In the coming months, the temperatures will start dropping way way down, and the heat in everyone's houses will have to slowly start climbing up. Here is a way to keep the heat in your house UP and your gas bills DOWN, while keeping your home looking stylish!
If you are like me, the windows in your house may not be the greatest. Ours are over 45 years old, and are PRETTY drafty, especially in the sub-zero Chicago winter. With money being tight, we really don't have the funds to have them replaced, but we don't have the money to heat the whole outdoors, either! Last year, my mom came to me with this crazy idea to put fleece over the windows! At first she wanted to TAPE the fleece into the window pane. I started to really think about the idea, though, and with all of the amazing prints available in polar and blizzard fleece, I suddenly thought to myself "HEY! They would make great curtains!!!"
The thing about fleece in general that makes it a wonderful insulator is that not only it is a tightly woven and felted polyester, but it is also wind (and draft) resistant, and it is water resistant. This is why people use fleece for diaper covers, because it will cause any wetness to bead up on it's surface, which is really good if you are using it on windows that are drafty! It essentially makes a barrier between the inside of the house, and any drafts that can leak through the window jamb! Fleece is also a fabric that technically does not need to be sewn! Once you make a cut in fleece, it will not fray, so these curtains and a NO SEW PROJECT!
First things first, you need to take measurements. I am using my front window for this demonstration. My window is 80" by 70". When you purchase your fleece, you need to check the WIDTH of the fabric. This will be on the end of the bolt. I needed to cover 80 inches across, and my fleece was 60" wide. I knew I wanted a fancy look because this is my studio and living room, so I decided to do some solid panels in the middle, and pattern on the sides. So each panel, I needed to be about 30". (You want a lot more, because you don't want the curtain to be flat across, you want some bunching, do it has a nice drape.) As the fabric came off the bolt, all I would need to do it cut it right in half. For length, I added on some inches to the top and bottom, so I would have adequate coverage on the window.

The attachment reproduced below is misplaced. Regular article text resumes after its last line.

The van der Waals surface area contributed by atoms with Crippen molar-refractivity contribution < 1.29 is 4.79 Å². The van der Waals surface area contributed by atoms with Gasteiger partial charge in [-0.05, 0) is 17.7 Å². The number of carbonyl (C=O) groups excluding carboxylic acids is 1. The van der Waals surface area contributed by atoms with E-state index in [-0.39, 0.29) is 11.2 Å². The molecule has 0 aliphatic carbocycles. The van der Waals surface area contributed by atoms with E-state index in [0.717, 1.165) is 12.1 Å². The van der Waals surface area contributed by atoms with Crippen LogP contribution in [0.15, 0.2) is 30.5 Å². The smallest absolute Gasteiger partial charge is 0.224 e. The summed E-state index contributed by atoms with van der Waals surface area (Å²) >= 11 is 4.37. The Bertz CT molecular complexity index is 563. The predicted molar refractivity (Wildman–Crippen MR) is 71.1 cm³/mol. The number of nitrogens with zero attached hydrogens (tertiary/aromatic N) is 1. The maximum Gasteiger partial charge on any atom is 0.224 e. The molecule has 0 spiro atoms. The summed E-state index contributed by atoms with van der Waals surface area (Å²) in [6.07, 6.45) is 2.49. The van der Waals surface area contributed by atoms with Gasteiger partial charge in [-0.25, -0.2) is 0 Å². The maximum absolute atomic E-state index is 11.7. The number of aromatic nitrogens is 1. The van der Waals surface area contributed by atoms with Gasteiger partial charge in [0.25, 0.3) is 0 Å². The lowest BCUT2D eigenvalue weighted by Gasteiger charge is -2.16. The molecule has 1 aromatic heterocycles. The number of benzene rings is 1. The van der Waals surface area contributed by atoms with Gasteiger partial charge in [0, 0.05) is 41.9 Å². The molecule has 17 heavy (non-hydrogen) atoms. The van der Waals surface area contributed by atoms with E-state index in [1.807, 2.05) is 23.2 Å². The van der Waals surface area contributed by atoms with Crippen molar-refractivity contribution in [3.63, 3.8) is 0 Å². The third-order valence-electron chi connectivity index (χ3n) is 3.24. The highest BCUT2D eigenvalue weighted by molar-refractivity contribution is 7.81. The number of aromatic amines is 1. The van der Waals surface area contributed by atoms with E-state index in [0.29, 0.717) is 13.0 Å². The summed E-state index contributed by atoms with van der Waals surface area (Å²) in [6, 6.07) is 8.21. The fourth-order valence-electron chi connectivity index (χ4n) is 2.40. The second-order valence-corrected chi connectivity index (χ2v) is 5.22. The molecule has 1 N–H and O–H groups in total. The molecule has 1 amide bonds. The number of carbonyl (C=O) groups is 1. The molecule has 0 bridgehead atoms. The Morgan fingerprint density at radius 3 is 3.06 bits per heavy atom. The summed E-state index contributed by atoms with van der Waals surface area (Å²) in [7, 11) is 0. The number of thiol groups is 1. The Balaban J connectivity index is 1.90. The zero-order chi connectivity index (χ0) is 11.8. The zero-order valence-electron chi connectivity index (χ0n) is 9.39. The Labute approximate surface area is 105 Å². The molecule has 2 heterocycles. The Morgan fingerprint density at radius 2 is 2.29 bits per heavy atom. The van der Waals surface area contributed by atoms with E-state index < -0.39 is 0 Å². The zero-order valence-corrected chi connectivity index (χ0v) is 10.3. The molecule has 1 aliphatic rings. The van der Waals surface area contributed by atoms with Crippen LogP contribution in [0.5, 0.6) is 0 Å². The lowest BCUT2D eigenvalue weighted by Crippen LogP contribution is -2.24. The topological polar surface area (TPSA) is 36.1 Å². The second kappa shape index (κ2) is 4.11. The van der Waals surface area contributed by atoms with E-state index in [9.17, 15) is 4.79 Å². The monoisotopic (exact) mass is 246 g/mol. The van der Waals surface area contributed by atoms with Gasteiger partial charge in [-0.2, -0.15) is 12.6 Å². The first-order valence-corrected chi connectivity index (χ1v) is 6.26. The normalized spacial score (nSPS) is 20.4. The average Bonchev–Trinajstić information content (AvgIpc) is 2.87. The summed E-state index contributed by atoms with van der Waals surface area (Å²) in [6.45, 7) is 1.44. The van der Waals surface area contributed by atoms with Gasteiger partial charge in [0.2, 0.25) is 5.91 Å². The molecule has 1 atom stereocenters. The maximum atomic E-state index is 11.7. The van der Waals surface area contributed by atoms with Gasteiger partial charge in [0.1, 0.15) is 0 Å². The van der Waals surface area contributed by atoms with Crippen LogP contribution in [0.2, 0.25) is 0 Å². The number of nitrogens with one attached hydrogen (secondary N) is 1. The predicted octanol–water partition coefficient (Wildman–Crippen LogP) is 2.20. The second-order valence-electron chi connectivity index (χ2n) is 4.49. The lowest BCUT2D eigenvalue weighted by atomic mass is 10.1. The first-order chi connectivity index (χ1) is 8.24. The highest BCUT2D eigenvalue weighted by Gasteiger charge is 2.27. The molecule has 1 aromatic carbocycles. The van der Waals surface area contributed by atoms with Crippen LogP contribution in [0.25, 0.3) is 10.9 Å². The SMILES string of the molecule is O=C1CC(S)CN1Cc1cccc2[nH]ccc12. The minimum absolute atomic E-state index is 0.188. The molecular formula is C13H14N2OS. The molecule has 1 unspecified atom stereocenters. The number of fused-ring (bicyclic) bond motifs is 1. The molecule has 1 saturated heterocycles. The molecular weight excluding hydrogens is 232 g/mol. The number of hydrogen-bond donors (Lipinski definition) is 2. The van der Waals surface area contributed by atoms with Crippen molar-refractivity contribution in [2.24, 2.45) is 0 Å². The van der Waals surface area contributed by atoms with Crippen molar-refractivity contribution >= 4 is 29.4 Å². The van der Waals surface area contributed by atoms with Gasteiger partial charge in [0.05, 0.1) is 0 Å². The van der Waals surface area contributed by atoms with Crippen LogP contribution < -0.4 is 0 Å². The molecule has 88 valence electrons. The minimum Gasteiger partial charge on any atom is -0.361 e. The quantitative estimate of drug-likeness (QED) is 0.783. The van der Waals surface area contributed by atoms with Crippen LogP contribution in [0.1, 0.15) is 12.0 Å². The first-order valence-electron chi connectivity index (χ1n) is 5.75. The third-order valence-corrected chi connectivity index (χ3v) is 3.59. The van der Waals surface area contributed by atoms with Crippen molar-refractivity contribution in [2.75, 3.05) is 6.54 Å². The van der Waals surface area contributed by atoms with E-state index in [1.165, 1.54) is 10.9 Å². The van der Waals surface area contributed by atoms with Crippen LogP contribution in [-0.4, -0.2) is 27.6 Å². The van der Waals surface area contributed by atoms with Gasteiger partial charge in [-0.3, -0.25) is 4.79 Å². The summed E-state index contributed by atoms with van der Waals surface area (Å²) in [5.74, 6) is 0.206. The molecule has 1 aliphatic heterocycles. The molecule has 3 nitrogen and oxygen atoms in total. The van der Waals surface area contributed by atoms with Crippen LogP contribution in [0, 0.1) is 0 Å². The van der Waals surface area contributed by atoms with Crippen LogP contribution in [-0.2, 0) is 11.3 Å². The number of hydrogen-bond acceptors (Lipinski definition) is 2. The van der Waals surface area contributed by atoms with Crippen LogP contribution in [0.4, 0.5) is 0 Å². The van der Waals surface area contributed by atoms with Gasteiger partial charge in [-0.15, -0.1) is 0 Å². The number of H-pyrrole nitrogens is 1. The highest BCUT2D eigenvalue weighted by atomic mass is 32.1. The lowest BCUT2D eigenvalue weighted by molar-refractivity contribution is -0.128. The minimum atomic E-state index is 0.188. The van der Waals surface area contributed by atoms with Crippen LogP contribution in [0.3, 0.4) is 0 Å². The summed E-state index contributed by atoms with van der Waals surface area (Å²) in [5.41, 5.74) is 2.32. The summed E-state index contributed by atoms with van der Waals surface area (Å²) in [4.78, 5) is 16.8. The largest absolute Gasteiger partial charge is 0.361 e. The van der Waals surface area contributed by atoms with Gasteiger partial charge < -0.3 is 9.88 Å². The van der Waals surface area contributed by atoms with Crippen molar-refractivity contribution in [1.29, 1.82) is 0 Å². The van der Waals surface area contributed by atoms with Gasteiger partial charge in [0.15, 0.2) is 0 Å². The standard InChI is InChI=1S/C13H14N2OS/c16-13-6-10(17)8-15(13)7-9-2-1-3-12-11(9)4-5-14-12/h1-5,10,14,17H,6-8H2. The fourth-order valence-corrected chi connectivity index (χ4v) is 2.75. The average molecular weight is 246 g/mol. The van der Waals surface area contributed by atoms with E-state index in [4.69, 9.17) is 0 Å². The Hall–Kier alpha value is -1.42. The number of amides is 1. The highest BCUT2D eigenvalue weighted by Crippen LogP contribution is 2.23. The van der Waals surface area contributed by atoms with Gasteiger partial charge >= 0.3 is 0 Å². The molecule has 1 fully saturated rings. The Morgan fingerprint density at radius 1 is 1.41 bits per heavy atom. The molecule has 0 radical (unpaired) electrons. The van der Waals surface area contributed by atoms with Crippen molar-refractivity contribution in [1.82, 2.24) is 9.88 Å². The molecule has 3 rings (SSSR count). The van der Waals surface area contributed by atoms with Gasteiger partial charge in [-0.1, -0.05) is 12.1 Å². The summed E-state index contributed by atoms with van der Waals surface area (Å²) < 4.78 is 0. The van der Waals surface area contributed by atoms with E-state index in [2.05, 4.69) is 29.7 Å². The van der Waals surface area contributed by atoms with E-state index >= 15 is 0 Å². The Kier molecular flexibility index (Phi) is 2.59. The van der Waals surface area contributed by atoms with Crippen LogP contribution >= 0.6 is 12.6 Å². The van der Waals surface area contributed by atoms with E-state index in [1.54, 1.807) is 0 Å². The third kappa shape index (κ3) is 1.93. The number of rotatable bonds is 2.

So when I ordered the fabric, I got 5 yards of white, and 5 yards of my pattern. Each panel you see is 2.5 yards from top to bottom and 30" wide. Once I had my pieces cut, I needed a way to HANG them.
For the rod, you need something a little sturdy. I have an aluminum rod I got at Target. The rods that lay INTO a hook extending from the wall seem to work best, and are the easiest to hang your curtains from. Mount your hardware, but do not put the rod in place yet.
Lay your first fabric panel out on the floor. At the TOP of the panel, fold down 1" of fabric. This will create a clean top for your curtain. Then grab a pair of scissors, and make slits through the folded over fabric, about 1" apart. Any more between slits, and you will create too big of a gap, and you will get a draft.
Toss the rod up, and you are done! Really, that is IT! All done! I added some tie-backs, to keep them out of the way during the day. These will help control drafts in colder weather, and they ALSO are wonderful for blocking light! I have a solid pattern in my room that blocks to much light, I can take a nap during the day, and think it is night! This would be wonderful for someone working the day shift that needs to sleep during the day!
** An extra money saving tip** Purchase your fleece when it is on sale. At fabric stores like Joanns or Hancock Fabrics, use a coupon, and purchase your yardage in ONE piece. Each % off coupon is good for ONE cut of fabric. So 6 yards of 9.99 fleece at 50% off would give you curtains for 30$!!
Brooke is the owner and seamstress at Brooke Van Gory Designs. She lives in The Chicago suburbs with her two kiddos, and her rock star husband! You can shop BVG here, and follow her on Google+ here.